2020 is a pivotal year for the automotive industry. It’s the year that automakers have chosen to really move towards electrification, and when vehicles and technology really start to click. There are three main trends in the automotive industry: electric cars, sport utility vehicles (SUVs), and driver assistance technology.
Let’s look at what’s in store for us in the coming years.
SUVs taking over
Electric cars are capturing an increasing share of the automotive market, but the good old-fashioned gas guzzler is in no danger of disappearing. For proof, look no further than 2020’s crop of new and appealing, fuel-efficient, gas-powered vehicles.
There’s no denying that SUVs are the vehicle of the hour. Like it or not, that’s what buyers demand, and automakers are delivering. A multitude of new big and small SUVs are popping up everywhere in 2020 to meet consumer needs.
In the subcompact SUV segment, there’s the new Kia Seltos, a little four-wheel-drive sport-ute that plugs the gap in the Korean manufacturer’s lineup between the Soul and Sportage. The Seltos earns its stripes with stellar bang for the buck and the most cargo space in its category.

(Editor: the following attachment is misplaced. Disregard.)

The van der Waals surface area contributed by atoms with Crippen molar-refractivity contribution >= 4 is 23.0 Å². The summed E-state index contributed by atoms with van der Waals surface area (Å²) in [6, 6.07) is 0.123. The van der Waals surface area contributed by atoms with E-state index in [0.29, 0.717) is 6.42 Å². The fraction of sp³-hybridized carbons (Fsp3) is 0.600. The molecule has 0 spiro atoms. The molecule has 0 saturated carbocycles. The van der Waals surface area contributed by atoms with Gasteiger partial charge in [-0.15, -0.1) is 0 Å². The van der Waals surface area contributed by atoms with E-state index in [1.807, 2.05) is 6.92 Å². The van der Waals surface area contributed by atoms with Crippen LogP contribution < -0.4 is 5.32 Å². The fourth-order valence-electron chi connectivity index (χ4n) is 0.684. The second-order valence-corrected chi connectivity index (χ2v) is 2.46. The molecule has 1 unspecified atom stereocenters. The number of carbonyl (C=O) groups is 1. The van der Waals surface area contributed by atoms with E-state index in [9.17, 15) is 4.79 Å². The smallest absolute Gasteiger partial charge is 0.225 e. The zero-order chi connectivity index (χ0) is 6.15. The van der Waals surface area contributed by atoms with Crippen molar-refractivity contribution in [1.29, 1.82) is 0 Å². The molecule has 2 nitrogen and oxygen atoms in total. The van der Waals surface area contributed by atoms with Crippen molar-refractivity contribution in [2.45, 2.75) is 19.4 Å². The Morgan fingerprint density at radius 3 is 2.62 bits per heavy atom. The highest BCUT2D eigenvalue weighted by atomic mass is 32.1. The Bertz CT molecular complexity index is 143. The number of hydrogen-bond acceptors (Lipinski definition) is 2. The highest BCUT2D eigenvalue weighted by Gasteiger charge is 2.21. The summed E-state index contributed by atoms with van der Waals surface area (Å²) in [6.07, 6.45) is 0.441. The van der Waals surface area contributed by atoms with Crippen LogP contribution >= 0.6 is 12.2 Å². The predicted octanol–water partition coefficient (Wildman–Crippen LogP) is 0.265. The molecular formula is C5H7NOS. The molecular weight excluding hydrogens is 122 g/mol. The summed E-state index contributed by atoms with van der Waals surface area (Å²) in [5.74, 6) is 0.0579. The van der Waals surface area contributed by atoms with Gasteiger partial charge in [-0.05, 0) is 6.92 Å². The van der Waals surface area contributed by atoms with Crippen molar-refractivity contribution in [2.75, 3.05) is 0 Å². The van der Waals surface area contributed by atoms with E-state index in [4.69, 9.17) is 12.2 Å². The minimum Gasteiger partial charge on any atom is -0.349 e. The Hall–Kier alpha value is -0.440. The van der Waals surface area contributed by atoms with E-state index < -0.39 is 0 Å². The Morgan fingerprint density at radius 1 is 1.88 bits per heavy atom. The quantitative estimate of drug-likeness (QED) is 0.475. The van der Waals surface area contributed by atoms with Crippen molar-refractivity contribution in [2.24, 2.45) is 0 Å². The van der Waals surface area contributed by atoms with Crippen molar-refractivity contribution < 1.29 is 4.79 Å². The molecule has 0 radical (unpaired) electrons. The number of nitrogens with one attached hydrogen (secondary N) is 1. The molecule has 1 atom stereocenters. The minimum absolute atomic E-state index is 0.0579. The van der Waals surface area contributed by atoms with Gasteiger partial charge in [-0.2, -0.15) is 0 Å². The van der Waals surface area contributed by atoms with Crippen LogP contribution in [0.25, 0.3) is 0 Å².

Mazda has an entry in the same category it calls the CX-30. Taking aim at potential Seltos owners, it brings to the game an enhanced design and a nicely finished interior worthy a luxury vehicle. The sticker price on the two rivals runs from $23,000 to $35,000 fully loaded.
Over in the intermediate SUV segment, Volkswagen presents its Atlas Cross Sport, a sporty five-seater sport-ute that can tow a trailer or boat weighing up to nearly 5,000 lb. (2,267 kg).
Toyota too gets in on the 2020 model year with the launch its very latest Highlander, now available with a hybrid system that drives fuel consumption down below the 8 L/100 km mark, a whole new level for this category. Toyota also has a plug-in RAV4 hybrid in the pipeline boasting a 50 km range on electric power.
Then there’s General Motors with its three heavyweights in 2020: Chevrolet’s Tahoe/Suburban, GMC’s Yukon, and Cadillac’s Escalade. These massive eight-passenger behemoths are built on a brand-new architecture and are powered by muscular V8 and turbodiesel engines capable of pulling a big trailer while stuffed with a big family and all its gear.
Cars, far from over
Despite the SUV craze, there are new car models slated for 2020 as well. Nissan has an all-new Sentra, a compact sedan designed to steal some thunder from the Honda Civic and Toyota Corolla that retails for $20,000 to $35,000. The Nissan Versa is back in force as well, although it only comes as a subcompact sedan starting at under $20,000.
Hyundai too brings an updated Sonata, shooting for the intermediate sedan category where the Honda Accord and Toyota Camry hold sway. The plug-in hybrid Sonata features rooftop solar panels that take some of the plugging in out of this plug-in.
The 2020 model year is hosting new electric vehicles of all kinds. To kick things off, the Chevrolet Bolt EV has a new 66 kWh battery that boosts its range to 417 km under the right conditions. A small SUV, to be known as the Bolt EUV and based on the Bolt’s architecture and mechanics, is scheduled for release as a 2021 model.